Image credit: foodspring Magazine
It is common knowledge that getting sufficient good-quality sleep every night is an important factor in keeping healthy.
In a recent study, researchers from the SingHealth Duke-NUS Institute of Precision Medicine (PRISM) and the National Heart Centre Singapore (NHCS) showed that chronic sleep deprivation is linked to an increase in a marker of biological ageing – shown through shortened telomeres, distinctive structures found at the end of chromosomes that shorten with age, cellular stress and environmental stress, and increased cardiovascular risk factors such as higher body mass index (BMI).
Beyond adding to the body of knowledge associating sleep and physical health, the PRISM-NHCS team demonstrated that sleep tracking from consumer-grade wearables has the potential to enhance biomedical research.
For this study, some 480 healthy volunteers wore the ubiquitous Fitbit activity tracker for a week to capture their sleep data for analysis. The team also collected other lifestyle information and data including blood pressure, cholesterol and blood glucose to support their study and understanding of other causal factors of telomere shortening. Whole-genome sequencing was used to estimate telomere length.
“Often, studies about sleep depend on questionnaires. The more accurate submissions come from those who either sleep very little or those who sleep a lot, but it gets nebulous in the middle as people are not as precise in their answers. Using a tracker however, we can reduce biases and uncertainties,” said the study’s co-lead Assistant Professor Lim Weng Khong, Chief Information Officer at SingHealth Duke-NUS PRISM and Assistant Professor for the Duke-NUS Cancer and Stem Cell Biology programme.
This was not Asst. Prof Lim’s first run with consumer-grade trackers. In a separate study published in 2018, Asst. Prof Lim and his team showed that physical activity data collected with consumer-grade wearables may help identify active people who are likelier to have enlarged hearts, and thus at risk to be misdiagnosed with heart disease.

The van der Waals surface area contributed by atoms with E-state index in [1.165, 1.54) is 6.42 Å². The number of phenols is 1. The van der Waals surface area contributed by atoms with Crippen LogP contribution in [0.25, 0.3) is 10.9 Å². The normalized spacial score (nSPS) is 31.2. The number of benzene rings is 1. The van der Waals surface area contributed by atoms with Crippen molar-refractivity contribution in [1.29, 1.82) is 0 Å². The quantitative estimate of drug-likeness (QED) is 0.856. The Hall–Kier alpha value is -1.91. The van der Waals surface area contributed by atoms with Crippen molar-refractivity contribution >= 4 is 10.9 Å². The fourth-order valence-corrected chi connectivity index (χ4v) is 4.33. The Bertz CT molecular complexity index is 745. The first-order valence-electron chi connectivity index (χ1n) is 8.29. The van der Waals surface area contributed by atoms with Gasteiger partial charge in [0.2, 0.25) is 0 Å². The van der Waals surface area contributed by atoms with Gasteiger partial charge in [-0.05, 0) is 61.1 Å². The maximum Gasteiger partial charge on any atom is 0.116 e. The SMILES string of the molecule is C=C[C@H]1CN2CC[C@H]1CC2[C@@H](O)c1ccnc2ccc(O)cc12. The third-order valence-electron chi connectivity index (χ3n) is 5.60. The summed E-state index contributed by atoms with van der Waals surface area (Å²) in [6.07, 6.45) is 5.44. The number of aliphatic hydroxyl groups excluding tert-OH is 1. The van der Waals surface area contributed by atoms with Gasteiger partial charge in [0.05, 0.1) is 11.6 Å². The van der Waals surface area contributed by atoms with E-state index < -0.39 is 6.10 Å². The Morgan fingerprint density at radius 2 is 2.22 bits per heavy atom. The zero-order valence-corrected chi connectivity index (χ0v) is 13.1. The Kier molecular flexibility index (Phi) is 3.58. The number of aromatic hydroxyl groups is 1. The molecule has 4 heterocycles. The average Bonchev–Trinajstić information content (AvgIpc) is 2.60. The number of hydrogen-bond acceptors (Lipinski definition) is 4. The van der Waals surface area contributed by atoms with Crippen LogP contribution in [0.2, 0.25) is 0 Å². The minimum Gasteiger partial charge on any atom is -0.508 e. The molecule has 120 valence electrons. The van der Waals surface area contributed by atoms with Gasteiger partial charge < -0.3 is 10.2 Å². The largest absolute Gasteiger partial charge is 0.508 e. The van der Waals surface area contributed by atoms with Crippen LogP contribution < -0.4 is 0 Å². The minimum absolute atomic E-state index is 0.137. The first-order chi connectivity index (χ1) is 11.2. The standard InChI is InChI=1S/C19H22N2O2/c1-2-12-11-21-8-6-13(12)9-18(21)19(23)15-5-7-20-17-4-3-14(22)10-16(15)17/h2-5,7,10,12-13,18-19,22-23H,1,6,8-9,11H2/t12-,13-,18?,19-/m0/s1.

“Because of our experience from the first study, we took much less time to organise the raw data from the second study and take it to the analysis stage,” said Asst. Prof Lim.
Although consumer trackers have been in the market for many years, the makers have been careful not to enter into the tightly regulated medical space where claims need to be validated, observed Asst. Prof Lim. However, it appears that brands are now increasingly confident in the accuracy of their data.
The confidence has clearly trickled down to doctors and scientists worldwide. In 2016 alone, there were over 20 known clinical trials involving the use of activity trackers, a non-intrusive way of obtaining accurate patient data, and the field looks set to expand.
“The hope is that we can rely on data generated from wearables that people might already own, such as Apple Watches and Fitbits. This data is now sufficiently accurate for research and is biologically meaningful,” Asst. Prof Lim said.
Wearables are starting to receive regulatory approval for use in detecting abnormal heart rhythms, but this may only be the tip of the iceberg.
New versions of trackers are now able to monitor blood oxygen levels and even take an electrocardiogram (ECG). In future, it is probable that we’ll have non-invasive sensors that can measure glucose levels to check for diabetes, said Asst. Prof Lim.
There is much potential in the use of such data to continually monitor patients’ activities and health status beyond hospital walls. “More and more Singaporeans are using them, and most people are open to sharing their data for research. In fact, users can opt to share their information with authorized third-parties such as researchers,” said Asst. Prof Lim, who hopes to one day crowd-source wearable data from Singaporeans to study their health.
“Ten thousand volunteers will be an ideal starting place,” he mused.
Asst. Prof Lim and his team are already working with the Institute for Infocomm Research (I2R) to put their recently collected data through deep machine learning models to suss out possibilities of finding new patterns and associations.
“We are down to per-second data, which means there are millions of data points to learn from,” he said.
Asst. Prof Lim further noted that continued participant engagement is essential, for example, through periodic follow-up calls to check on changes to their health status.
He added, “Biomedical research is about long-term outcomes. You don’t want to fade away from volunteers’ memories. The better you keep them engaged, the higher your follow-up rate!”
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